August 2021 \ Editor's Desk \ Editor’s Desk
Editor’s Desk

Those were Madiba’s dreams. They had earlier been M K Gandhi’s dreams as well for South Africa, long before he embarked on his historic return journey from that nation to India and became the Mahatma. But those dreams have today lost their way in the volatile tinder box of grudge and revenge...

By Sayantan Chakravarty

Poverty is one of the factors, of course. But without a shadow of doubt South Africa’s racial past and colonial legacy have provided a deadly Molotov cocktail of opportunities for a crisis situation such as the present one to become incendiary and go out of control very swiftly. Between 1948 and 1994 South Africa had a revolting apartheid policy that severely marginalized the Asian, coloured and black populations, bestowing all privileges of education, jobs, businesses, on the minority white population. Universal suffrage was introduced in South Africa only in 1994 and the underprivileged classes could take part in the first, fully democratic elections, only that year. No doubt, the economic legacy and social fallout of apartheid continue to torment South Africa even in the third decade of the 21st century.

Professor Dasarath Chetty who has in the past served as Pro-Vice-Chancellor at the University of KwaZulu-Natal was part of the web conference. He says, “Apartheid and its undesirable legacy have left little scope for inter-racial group mixing. Racism, tribalism and classism are still quite visible when it comes to the social milieu of South Africa. What happened in July was the outcome of a social tinderbox-like situation. It is a result of a failure to address the historical challenges of the past. If the Indian Government were to take a principled stand on the current crisis, and express visible concern without interference, it’ll go a long way towards building confidence among the Indian diaspora.”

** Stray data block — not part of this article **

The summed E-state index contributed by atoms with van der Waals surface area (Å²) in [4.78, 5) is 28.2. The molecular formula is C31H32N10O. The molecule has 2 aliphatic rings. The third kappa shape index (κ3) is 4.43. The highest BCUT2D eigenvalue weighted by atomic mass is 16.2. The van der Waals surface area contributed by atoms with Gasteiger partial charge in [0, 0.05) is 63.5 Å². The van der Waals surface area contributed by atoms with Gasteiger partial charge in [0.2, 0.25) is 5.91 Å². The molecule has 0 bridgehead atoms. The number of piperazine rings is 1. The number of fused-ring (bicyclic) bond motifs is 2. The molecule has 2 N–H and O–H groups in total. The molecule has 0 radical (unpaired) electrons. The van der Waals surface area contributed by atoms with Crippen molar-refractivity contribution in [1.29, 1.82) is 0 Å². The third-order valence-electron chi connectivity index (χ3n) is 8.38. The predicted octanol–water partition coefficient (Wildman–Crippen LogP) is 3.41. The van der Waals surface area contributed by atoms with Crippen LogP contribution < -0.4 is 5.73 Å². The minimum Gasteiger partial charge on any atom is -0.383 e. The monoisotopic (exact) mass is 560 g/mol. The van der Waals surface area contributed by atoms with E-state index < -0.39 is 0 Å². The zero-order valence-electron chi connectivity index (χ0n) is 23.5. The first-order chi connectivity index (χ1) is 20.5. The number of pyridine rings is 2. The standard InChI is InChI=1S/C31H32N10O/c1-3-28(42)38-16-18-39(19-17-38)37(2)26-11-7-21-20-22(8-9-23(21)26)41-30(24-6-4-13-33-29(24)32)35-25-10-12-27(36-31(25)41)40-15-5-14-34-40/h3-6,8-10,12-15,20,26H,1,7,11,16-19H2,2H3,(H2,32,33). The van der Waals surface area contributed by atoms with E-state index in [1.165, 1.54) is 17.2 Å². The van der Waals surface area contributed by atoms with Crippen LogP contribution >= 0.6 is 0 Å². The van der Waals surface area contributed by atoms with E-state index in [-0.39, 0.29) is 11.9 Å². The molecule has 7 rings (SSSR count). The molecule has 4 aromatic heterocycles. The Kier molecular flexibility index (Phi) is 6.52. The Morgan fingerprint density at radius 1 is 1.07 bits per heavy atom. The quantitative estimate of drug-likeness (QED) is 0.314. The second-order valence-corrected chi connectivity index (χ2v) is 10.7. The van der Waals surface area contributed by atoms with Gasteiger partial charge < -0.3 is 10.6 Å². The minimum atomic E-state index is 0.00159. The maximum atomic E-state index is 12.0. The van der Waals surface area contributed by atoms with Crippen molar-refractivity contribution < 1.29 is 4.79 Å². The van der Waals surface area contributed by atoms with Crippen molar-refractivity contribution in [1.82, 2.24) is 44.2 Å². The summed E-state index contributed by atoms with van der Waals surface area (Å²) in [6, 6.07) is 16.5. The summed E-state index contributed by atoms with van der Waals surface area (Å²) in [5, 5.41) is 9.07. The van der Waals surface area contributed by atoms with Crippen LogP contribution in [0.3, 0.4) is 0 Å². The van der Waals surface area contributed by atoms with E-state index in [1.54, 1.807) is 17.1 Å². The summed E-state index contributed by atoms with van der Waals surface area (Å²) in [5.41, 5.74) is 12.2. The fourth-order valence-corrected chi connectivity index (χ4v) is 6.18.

As of now the land whose welfare Mahatma Gandhi said would always remain a matter of great concern to him is not exactly on India’s radar, at least in a publicly visible way. Mr Alphons says that he’s taken up the matter with the Union Foreign Minister and his colleagues, and would make an intervention in Indian Parliament. That could be reassuring indeed.

Elsewhere in the magazine read about a survey of 1,200 Indian Americans in the USA which finds that the BJP remains the most popular political party in India. Also, India and Maldives, critically positioned in the Indian Ocean, participated in the fourth edition of Ekatha, a naval exercise that sends a strong message to China. With this Male has made a statement that India, not China, will serve as the nation’s net security provider. Read about how the new Ministry of Cooperation would like to strengthen the already successful cooperative movement in India that has produced many visible national brands.

There are many other stories of interest. Hope you’re able to navigate through them over the next few weeks, until we see you again.


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